“Quality feedback is necessary to help direct reports truly understand what they may need to do differently. Plus, it keeps everyone moving toward the same goal,” said Kathy Adams, director of education and organizational development at Mercy Health System, a nonprofit health care provider and hospital headquartered in Janesville, Wis.
Mercy Health System offers leadership development to managers through its leadership development academy, which includes a series of classes offered twice a year to help managers understand the value of delivering quality feedback.
Managers need to provide performance feedback and guidance continually throughout the year, not just during annual performance evaluations. Increasing communication with employees beyond the traditional, often unpopular end-of-year event turns a dated obligation into ongoing conversations around performance management expectations and deliverables.
These discussions should focus on an employee’s current projects and opportunities for career development. This approach requires managers to observe and evaluate their employees regularly, and to work closely with individual employees as needed to advance their skills or correct behaviors. Giving constant feedback will ensure an organization’s workforce remains engaged and keep turnover to a minimum.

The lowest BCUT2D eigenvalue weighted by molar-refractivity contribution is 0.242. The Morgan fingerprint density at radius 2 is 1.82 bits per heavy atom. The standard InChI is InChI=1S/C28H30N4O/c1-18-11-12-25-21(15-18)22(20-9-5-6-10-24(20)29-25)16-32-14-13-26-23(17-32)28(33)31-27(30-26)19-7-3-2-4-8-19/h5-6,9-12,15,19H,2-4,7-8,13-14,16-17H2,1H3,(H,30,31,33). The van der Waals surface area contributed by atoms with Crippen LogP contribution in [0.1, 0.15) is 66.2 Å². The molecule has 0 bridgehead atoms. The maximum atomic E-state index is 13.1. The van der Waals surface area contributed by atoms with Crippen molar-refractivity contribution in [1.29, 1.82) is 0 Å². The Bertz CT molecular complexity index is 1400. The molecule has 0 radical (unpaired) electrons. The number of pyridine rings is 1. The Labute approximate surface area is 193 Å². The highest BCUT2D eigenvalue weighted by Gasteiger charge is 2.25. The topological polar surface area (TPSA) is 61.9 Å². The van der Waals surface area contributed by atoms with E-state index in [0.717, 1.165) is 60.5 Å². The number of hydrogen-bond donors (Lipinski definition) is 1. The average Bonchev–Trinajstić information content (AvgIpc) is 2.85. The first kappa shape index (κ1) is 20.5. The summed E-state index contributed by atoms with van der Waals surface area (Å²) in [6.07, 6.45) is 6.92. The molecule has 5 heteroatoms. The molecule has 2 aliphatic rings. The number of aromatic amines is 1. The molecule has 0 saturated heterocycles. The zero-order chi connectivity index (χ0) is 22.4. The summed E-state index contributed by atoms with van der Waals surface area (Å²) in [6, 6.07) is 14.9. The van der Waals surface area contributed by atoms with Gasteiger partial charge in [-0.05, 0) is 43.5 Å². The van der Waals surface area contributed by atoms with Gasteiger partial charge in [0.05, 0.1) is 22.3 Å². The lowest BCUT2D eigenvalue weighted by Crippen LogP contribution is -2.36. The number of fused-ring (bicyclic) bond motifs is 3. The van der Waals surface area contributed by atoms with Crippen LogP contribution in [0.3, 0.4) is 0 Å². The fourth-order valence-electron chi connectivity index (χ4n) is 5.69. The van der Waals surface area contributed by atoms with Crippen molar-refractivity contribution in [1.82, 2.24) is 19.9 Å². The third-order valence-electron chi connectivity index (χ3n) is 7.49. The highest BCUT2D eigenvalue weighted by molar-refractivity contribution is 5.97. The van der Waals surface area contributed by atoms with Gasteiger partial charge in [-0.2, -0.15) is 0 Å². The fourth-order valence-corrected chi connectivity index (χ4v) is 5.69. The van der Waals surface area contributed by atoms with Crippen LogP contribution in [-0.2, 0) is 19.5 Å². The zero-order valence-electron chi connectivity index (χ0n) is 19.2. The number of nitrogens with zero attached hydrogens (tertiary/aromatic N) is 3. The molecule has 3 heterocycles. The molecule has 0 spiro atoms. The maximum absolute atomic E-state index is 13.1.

These skills don’t always come naturally, nor are they a sure thing when someone receives a manager title. Formal development in a classroom or other blended learning setting should be offered so managers can learn and practice different techniques to enable them to provide specific, concrete performance feedback during informal conversations as well as formal reviews.
Managerial development should highlight the advantages of ongoing performance feedback, provide best practices for giving useful feedback and allow time for managers to role play what they have learned in a safe, non-threatening environment. Further, managers should be taught to clearly communicate performance expectations to all direct reports upfront so there are no questions regarding employees’ goals and objectives. From extending a personal compliment for a job well done to sharing how a direct report’s suggestion saved the organization money, managers must be willing to deliver praise as well as constructive criticism.
The distance separating managers and their direct reports can be the biggest productivity and performance drain in an organization.